Food and beverage specialist spans three centuries

It’s not too often you get to talk to a person who is the third-generation owner of a local company – one that is celebrating its 140 year anniversary in 2019.

Starting life as a company that imported disinfectant in 1879, J.L.Lennard has grown to be a major distributor of food equipment and packaging machines.

Managing director, David Boekemann, is the third generation from his family to run the company that was taken over by his grandfather William from original founder Julius Levy in 1905. Boekemann’s father, Bob, became managing partner in 1953, before David himself took over the business in 1988.

Over that time the Boekemann family has seen a raft of changes throughout the company, Australia and the world. It has traded through the Great Depression, two world wars, and has won and lost several distributorships, but has always survived.

William Boekemann had an entrepreneurial streak that saw him import an eclectic bunch of products during the company’s formative years. This included goatskins, menthol crystals, celluloid fountain pens, cheese, bottles, vials, caps, waxed paper, and cellophane, to name a few.

Building on this success, during the post-World War I era, William started to import machinery including flour-packing plant, tea-packing and confectionary-wrapping machines and chocolate-processing machines. Eventually the company would pioneer such machinery as those used in tablet making, capping, and labelling products, as well as those that were capable of cartoning ice cream and filling beer bottles.

In order for the business to thrive, relationships needed to be built, and this the family did with great aplomb, especially with high-end manufacturers in Europe. Over the years the company has been the distributor for such well-known and reliable brands as Krones, Rovema, Manesty, CE King, Glatt and an array of others.

When the company celebrated its 125-year anniversary in 2004 it not only had a grand history in the annuls of Australian food and beverage machinery, it had worked with some of the biggest consumer brands in Australia and the world. This included the likes of Kraft, McDonald’s, Carlton United Breweries and Arnott’s Biscuits.

Since it celebrated that landmark anniversary 15 years ago, David Boekemann has not rested on the laurels of the company’s history. He has been busy expanded the business, moving away from aspects of the industry that don’t show profit and continuing to build what has been, and continues to be, a sterling reputation within the food and beverage space.

Recently, Krones made the decision to start their own business in Australia and New Zealand which was a logical move for them.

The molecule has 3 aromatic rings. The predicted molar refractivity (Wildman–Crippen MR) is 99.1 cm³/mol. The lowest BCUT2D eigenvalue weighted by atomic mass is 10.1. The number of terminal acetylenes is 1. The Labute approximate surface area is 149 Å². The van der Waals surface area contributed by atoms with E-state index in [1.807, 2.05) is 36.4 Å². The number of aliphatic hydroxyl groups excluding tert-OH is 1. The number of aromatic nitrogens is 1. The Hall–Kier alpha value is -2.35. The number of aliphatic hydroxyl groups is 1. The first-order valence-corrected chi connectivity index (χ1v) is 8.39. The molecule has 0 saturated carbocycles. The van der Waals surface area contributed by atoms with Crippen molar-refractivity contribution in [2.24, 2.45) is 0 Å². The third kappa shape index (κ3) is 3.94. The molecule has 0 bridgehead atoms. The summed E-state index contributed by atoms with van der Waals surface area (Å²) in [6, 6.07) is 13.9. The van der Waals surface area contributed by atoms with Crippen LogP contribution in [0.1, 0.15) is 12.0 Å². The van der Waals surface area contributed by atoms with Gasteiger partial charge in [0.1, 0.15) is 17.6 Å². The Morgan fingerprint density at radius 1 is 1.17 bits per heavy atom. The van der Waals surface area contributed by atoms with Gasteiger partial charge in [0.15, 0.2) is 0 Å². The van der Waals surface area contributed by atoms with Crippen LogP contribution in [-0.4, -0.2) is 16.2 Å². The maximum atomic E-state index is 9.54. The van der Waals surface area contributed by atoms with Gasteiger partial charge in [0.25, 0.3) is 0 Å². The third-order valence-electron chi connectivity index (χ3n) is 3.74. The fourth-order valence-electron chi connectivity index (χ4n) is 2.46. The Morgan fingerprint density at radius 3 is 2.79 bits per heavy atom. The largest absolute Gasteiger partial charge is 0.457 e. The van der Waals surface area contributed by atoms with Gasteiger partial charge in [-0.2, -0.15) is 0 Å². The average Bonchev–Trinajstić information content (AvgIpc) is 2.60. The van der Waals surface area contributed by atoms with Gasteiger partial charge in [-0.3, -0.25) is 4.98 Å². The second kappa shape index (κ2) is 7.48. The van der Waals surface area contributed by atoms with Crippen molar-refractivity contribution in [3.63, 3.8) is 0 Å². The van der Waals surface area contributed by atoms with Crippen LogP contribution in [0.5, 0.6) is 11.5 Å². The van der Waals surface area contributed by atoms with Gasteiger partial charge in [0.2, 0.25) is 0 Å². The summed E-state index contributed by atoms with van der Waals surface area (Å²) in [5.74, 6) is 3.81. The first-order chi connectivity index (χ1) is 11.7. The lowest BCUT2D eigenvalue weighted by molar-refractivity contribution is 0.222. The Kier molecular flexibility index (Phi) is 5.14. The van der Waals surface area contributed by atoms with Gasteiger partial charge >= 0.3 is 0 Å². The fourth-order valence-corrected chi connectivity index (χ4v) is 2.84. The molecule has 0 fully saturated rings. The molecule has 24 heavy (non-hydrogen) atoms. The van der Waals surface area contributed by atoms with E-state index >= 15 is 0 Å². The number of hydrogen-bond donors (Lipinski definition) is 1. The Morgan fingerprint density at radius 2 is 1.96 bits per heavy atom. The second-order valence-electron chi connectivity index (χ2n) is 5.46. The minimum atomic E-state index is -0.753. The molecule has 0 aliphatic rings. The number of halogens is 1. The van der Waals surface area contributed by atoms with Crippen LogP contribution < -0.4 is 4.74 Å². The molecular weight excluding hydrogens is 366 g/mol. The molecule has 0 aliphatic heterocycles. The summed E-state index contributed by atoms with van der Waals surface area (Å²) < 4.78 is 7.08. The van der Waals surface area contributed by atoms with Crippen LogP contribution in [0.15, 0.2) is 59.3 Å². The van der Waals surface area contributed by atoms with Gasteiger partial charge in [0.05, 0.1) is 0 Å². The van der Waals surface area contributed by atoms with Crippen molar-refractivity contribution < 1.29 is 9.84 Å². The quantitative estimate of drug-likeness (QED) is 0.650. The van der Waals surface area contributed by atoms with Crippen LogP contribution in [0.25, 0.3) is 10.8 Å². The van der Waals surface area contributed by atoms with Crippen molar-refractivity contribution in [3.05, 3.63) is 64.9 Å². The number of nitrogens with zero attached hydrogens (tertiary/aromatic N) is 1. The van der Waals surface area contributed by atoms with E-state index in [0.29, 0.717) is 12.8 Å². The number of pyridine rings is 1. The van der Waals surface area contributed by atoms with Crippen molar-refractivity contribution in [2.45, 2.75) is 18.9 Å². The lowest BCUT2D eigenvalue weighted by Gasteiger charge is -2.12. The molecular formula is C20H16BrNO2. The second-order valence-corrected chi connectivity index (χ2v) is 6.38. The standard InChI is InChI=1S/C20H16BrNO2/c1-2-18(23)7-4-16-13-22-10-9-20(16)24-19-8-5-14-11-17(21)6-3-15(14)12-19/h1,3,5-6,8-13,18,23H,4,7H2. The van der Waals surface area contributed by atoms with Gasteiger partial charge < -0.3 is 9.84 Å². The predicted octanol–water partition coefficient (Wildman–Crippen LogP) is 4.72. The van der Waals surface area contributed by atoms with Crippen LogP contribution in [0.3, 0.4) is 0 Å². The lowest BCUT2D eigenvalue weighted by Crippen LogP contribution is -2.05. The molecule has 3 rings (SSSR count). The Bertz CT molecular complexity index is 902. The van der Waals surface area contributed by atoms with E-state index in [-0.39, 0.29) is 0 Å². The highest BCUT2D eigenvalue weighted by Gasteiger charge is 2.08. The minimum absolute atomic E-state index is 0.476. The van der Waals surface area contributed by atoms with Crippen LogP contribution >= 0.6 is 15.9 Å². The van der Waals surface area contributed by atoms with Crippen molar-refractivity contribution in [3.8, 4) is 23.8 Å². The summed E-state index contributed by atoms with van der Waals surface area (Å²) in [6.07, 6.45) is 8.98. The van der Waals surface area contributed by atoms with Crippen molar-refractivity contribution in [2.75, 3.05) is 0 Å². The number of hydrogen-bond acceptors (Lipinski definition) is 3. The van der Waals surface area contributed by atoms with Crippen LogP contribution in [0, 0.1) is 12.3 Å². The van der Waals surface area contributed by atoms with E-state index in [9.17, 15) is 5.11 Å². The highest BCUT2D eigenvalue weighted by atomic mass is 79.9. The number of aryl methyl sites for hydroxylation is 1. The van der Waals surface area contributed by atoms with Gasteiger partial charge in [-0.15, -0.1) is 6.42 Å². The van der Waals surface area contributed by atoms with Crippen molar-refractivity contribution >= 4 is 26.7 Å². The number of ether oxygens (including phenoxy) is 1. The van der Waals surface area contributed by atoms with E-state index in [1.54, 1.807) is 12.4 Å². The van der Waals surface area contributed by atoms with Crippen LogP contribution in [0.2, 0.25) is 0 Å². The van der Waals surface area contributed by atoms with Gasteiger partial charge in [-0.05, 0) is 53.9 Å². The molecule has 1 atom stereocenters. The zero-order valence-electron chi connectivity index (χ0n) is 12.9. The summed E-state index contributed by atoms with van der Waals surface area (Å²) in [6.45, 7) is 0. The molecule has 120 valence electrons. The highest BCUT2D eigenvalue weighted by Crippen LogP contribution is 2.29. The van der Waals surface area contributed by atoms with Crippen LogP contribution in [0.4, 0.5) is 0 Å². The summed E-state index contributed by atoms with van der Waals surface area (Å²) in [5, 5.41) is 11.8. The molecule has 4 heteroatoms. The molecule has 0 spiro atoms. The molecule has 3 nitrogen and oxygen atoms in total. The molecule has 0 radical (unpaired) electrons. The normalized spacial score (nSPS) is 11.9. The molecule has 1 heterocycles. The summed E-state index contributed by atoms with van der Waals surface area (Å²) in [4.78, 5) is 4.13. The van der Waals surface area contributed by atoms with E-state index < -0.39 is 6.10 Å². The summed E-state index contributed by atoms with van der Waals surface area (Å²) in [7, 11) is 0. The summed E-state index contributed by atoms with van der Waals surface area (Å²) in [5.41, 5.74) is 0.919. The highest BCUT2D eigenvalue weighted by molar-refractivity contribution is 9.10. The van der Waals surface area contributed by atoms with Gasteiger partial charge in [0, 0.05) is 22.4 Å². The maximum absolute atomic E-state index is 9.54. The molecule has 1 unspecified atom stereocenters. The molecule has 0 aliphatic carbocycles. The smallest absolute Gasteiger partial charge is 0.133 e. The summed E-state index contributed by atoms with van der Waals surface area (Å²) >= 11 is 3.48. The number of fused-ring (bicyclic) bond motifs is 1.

It was however very disappointing for David, especially as J.L.Lennard had been a champion of the brand for over half a century.

It was a very friendly change and not only was David appointed a director of the new company, but Krones Pacific still operate out of J.L.Lennard’s offices in Sydney and Melbourne.

As is often the case in business, as one door closes another one opens. In this instance, David saw an opportunity when he received a call from the receiver of Walls Machinery, which had hit hard times financially.

“We were very interested in this business in particular the agencies of Fuji, Anritsu and Toyo Jidoki which had been very successful for Walls over many years with a huge customer base. After discussions with the three manufacturers and the staff in Sydney, Melbourne and Brisbane, we came to an agreement just before Christmas in 2018 and took over 10 staff and the agencies,” said David.

Some of the bigger projects the company has worked on include rolling out 800 sets of equipment for McDonald’s Deli Choices brand; supplying the same company with 340 Taylor grills as McDonald’s changed the way it ran its business from pre-prepared fast food to cooking to order; selling 600 Taylor frozen yoghurt machines during the height of the food trend in 2013; being at the heart of the Arnott’s Biscuits’ Queensland Rovema packaging project; and helping Coca-Cola Amatil set up its PET blow fill lines across Australia.

David is proud of the company’s history. In 1970 it had a staff of 24. Fast forward almost 50 years and those numbers have grown to more than 100, with 55 of them having notched up more than 10 years’ service, while 10 have 25 years’ of service. David is optimistic about the future. He knows there are hurdles ahead, but nothing that cannot be overcome.

“Packaging is under attack from all sides – from environmentalists, the sustainability side of the world, and the politics is interesting,” he said. “There is a lot of pressure for film manufacturers to make biodegradable and compostable films. That includes the likes of PET bottles. There’s still going to be a big demand for packaging, it just needs to be more sustainable. The packaging industry needs to sell their message better.”

And David is not one to wax lyrical about making packaging more sustainable.
Already J.L.Lennard is leading by example with its Pod Pack business, which it started in 2006.

“With our ESE coffee pod business we are about to launch a pod that includes a film which will make it a fully compostable product,” he said.

He is also a practical man, in the sense that packaging is going nowhere in the near future. It is necessary for so many reasons, but the main one is down to consumers themselves. They have certain expectations and demands. Sure, these days they are more interested in what a product is packed in, but the reality is it does have to packed in something.

Sound governance and having good people on board is shown by the fact that the company has lasted for 140 years. David’s son Henry joined the company in 2004, so the next generation is ready to step into the senior management of the firm. Does he still think there is room in the modern world for medium-sized family businesses when a lot of the multi-nationals like nothing better than to take over successful businesses and add them to their portfolio?